And obviously when measuring one cannot use the same scale to measure the distance between two planets and the temperature on the surface of the moon.
Different countries use different measuring systems. South Africa uses the metric system as do most European countries, however the UK still uses the Imperial system and the US uses a version of the Imperial system with minor differences.
You can see how confusing all of this could become when writing a science paper.
To mitigate this problem the scientific community have implemented an international system of measurement units that is known as SI units, which stands for Système Internationale d’Unités (yes, French).
This system includes baselines for each type of measurement:
- Length is expressed in metres
- Time is broken down into seconds
- Weight (mass) is designated in kilograms
- Temperature is measured on the Kelvin scale
- Electrical current is denoted in Amperes
- A Mole is a measure of substance
Of course many things weigh far less than a kilogram and for instance electrical currents don’t always begin at one ampere. In such instances scientists must make use of decimals and exponents (and that’s where your math needs to be up to scratch!).
When it comes to writing an equation it would be unproductive to have to write a nanometer like this: (0.000000001) and therefore a nanometer can be expressed simply as ‘n’.
Although prefixes aid in making complex physics formula sheets more manageable, at some point each prefix expressing a unit will have to be converted into a numerical value in order to solve the equation.
Measuring Energy and Force
It’s easy enough to measure distance, time and mass but how do you measure energy and forces?
These are the units along with their corresponding abbreviations by which energy and force are measured:
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The Laws and Formulae of Physics
Newton’s Third Law:
For every action there is an equal and opposite reaction.
This law of physics has become a common turn of phrase that tends to be used when referring to the theory of karma, although this isn't really what it means.
But how many of us are as familiar with Newton’s first and second laws:
- An object at rest tends to stay at rest unless motivated to move by an external force.
- The rate of change in momentum is directly related to the force applied.
Sir Isaac Newton is regarded as the father of classical physics, having established these fundamental laws over 330 years ago.
In fact, his name has become a viral sensation on social media following the COVID-19 crisis with millions of people finding themselves in self-isolation or quarantine.
The story goes that during a similar time when there was an outbreak of the Bubonic plague in 1665, the University of Cambridge closed temporarily and Newton used this time to develop calculus and the theory of gravity!
And although these three laws may seem obvious now, at that stage there were barely any fundamental rules that governed scientists' understanding of the physical world.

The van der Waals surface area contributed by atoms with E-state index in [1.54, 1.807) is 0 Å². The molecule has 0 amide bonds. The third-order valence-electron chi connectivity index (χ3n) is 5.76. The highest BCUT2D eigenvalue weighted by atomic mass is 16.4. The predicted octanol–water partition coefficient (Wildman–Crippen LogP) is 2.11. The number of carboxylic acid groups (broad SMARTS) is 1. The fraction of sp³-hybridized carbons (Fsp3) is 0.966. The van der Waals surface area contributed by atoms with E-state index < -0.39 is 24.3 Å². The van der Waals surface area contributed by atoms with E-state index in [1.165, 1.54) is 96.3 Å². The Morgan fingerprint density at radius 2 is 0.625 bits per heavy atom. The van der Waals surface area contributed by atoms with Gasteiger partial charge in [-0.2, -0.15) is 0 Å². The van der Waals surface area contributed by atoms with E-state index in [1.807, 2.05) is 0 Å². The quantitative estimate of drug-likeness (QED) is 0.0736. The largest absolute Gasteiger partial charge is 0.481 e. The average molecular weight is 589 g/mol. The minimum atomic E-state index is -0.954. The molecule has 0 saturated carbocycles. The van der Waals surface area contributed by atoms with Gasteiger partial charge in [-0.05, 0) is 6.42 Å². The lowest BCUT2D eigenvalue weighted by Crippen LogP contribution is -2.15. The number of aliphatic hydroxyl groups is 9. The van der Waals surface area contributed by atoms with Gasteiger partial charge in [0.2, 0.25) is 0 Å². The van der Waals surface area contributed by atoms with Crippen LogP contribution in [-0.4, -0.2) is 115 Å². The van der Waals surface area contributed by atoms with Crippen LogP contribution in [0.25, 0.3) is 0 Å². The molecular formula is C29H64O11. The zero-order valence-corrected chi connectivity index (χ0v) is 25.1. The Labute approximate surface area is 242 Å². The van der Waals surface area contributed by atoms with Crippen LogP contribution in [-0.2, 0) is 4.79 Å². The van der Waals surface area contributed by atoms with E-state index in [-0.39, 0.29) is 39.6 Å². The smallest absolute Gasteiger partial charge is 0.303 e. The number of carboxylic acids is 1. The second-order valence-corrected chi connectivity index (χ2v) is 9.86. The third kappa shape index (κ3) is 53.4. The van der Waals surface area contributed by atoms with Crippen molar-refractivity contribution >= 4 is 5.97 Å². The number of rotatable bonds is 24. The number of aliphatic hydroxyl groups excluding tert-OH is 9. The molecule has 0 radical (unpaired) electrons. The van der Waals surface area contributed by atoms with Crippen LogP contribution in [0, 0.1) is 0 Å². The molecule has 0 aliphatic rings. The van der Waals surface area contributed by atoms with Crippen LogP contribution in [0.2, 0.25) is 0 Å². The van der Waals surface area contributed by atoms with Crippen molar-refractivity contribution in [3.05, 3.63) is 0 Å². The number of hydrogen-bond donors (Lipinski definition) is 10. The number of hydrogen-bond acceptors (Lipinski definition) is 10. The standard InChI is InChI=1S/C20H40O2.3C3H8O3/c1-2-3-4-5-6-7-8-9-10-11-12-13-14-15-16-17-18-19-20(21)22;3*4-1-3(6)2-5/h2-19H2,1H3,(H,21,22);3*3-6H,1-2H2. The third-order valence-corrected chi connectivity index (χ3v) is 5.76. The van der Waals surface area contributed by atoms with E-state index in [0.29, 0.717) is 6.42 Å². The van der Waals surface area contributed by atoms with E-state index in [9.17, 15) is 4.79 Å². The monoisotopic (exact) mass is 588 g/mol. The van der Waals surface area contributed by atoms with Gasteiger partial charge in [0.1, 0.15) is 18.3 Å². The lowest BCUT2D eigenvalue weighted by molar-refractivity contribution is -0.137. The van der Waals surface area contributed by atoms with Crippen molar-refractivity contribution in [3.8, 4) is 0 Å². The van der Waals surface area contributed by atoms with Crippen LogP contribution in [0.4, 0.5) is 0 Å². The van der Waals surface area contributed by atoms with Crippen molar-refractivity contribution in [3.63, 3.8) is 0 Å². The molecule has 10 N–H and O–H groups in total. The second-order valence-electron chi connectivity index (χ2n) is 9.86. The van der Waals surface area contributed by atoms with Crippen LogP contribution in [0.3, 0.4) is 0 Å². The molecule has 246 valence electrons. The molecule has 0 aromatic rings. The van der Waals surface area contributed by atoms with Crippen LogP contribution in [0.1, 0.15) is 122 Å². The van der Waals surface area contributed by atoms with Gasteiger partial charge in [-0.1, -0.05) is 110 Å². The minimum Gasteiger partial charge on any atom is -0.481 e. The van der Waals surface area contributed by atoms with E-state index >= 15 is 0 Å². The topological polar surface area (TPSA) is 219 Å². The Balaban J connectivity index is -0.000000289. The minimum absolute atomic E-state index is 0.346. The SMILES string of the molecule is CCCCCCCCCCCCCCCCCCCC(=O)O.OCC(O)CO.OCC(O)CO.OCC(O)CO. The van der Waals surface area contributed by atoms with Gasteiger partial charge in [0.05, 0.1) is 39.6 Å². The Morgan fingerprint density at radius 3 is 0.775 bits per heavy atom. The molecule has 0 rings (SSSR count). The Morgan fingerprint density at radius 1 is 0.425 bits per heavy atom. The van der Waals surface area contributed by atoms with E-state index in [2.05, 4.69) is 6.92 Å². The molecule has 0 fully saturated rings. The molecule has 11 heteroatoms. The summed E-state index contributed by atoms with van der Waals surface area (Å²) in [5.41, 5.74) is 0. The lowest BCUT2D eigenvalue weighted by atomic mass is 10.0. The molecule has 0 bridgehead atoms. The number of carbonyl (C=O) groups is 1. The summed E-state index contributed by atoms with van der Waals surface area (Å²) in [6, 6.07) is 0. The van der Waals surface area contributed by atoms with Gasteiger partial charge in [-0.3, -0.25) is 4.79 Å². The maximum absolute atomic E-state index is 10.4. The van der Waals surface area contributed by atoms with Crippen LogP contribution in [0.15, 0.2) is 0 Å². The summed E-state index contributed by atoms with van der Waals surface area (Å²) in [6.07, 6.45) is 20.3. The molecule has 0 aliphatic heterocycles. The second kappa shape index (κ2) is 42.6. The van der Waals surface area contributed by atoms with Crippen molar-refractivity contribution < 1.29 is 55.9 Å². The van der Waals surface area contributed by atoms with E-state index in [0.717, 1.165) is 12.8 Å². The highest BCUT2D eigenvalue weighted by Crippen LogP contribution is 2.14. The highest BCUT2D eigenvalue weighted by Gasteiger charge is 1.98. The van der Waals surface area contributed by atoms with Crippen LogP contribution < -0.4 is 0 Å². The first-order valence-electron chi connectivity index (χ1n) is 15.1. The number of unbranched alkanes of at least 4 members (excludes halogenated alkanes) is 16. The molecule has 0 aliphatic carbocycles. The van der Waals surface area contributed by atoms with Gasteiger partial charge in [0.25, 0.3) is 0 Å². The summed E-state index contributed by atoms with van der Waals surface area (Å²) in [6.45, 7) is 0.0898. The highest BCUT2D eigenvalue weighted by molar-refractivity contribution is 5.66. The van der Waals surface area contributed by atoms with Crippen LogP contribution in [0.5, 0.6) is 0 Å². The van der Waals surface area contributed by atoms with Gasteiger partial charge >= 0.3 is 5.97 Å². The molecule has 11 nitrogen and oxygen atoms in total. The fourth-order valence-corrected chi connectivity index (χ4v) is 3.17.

Another important physics equation that has become symbolic of modern science, E=mc². We’ve all seen it somewhere along the line but how many of us actually understand Albert Einstein’s Theory of Special Relativity?
This equation is beautiful in its simplicity but it’s more complex and significant than it seems. Basically it can be divided into two truths about physics:
- The Principle of Relativity states that physical laws apply equally, in all situations.
- In a vacuum, the speed of light is constant, regardless of any motion of the light source.
The truly phenomenal thing is that these principles have been applied over and over again and remain as true today as they were the day Einstein proved his theory.
The Laws of Thermodynamics:
The Zeroth Law makes possible the notion of temperature.
- The First Law illustrates the dynamic between a system’s internal energy, added heat, and its work.
- The Second Law outlines the natural flow of heat in a closed system
- The Third Law states that any created thermodynamic process will, by its very nature, suffer heat loss, thus never achieving perfect efficiency.
The origin of these laws dates back to the 1600's and they too are just as true today as they were all those centuries ago.
This is a true feat of genius that shows how incredible the curious human mind can be.
There are two laws that apply to the creation of electrostatic force and fields using particles that are electrically charged.
The first law is Coulomb’s Law stating that opposites attract but like-charged objects are repelled form one another. The law also encompasses the description of the forces involved in these attractions and repulsions.
The second law is Gauss’ Law which outlines the way an electrical charge is distributed throughout the electrical field it created.
These laws, respectively, are attributed to a physicist from France named Charles Coulomb and Carl Friedrich Gauss, a mathematician from Germany.
Throughout time and all over the world physicists have been investigating the physical aspects of our universe. But whether the studies take place on a molecular or cosmic level, the same rules apply.
With this fresh understanding of some of the fundamentals of physics you can now have a clearer idea of what aspect of physics appeals to you and do some of your own investigation!